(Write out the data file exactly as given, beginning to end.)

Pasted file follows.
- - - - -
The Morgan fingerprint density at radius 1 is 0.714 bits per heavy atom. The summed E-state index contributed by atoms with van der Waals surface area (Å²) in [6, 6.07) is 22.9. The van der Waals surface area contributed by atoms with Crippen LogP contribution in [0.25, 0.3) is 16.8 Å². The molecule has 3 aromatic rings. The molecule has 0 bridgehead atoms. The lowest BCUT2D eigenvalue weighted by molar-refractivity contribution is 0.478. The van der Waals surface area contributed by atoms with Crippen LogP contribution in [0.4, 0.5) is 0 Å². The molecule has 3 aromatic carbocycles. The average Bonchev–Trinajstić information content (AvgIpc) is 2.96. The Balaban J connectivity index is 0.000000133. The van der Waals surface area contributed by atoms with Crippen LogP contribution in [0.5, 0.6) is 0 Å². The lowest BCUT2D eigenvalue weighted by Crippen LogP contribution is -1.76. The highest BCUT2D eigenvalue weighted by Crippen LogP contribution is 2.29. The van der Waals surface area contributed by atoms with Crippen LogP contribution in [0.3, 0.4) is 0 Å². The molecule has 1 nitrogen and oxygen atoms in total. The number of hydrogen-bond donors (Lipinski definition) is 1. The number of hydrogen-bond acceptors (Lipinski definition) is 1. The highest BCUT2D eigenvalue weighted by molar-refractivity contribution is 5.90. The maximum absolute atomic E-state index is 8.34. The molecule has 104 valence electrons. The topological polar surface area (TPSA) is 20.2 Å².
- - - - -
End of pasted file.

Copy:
The Morgan fingerprint density at radius 1 is 0.714 bits per heavy atom. The summed E-state index contributed by atoms with van der Waals surface area (Å²) in [6, 6.07) is 22.9. The van der Waals surface area contributed by atoms with Crippen LogP contribution in [0.25, 0.3) is 16.8 Å². The molecule has 3 aromatic rings. The molecule has 0 bridgehead atoms. The lowest BCUT2D eigenvalue weighted by molar-refractivity contribution is 0.478. The van der Waals surface area contributed by atoms with Crippen LogP contribution in [0.4, 0.5) is 0 Å². The molecule has 3 aromatic carbocycles. The average Bonchev–Trinajstić information content (AvgIpc) is 2.96. The Balaban J connectivity index is 0.000000133. The van der Waals surface area contributed by atoms with Crippen LogP contribution in [0.5, 0.6) is 0 Å². The lowest BCUT2D eigenvalue weighted by Crippen LogP contribution is -1.76. The highest BCUT2D eigenvalue weighted by Crippen LogP contribution is 2.29. The van der Waals surface area contributed by atoms with Crippen LogP contribution in [0.3, 0.4) is 0 Å². The molecule has 1 nitrogen and oxygen atoms in total. The number of hydrogen-bond donors (Lipinski definition) is 1. The number of hydrogen-bond acceptors (Lipinski definition) is 1. The highest BCUT2D eigenvalue weighted by molar-refractivity contribution is 5.90. The maximum absolute atomic E-state index is 8.34. The molecule has 104 valence electrons. The topological polar surface area (TPSA) is 20.2 Å².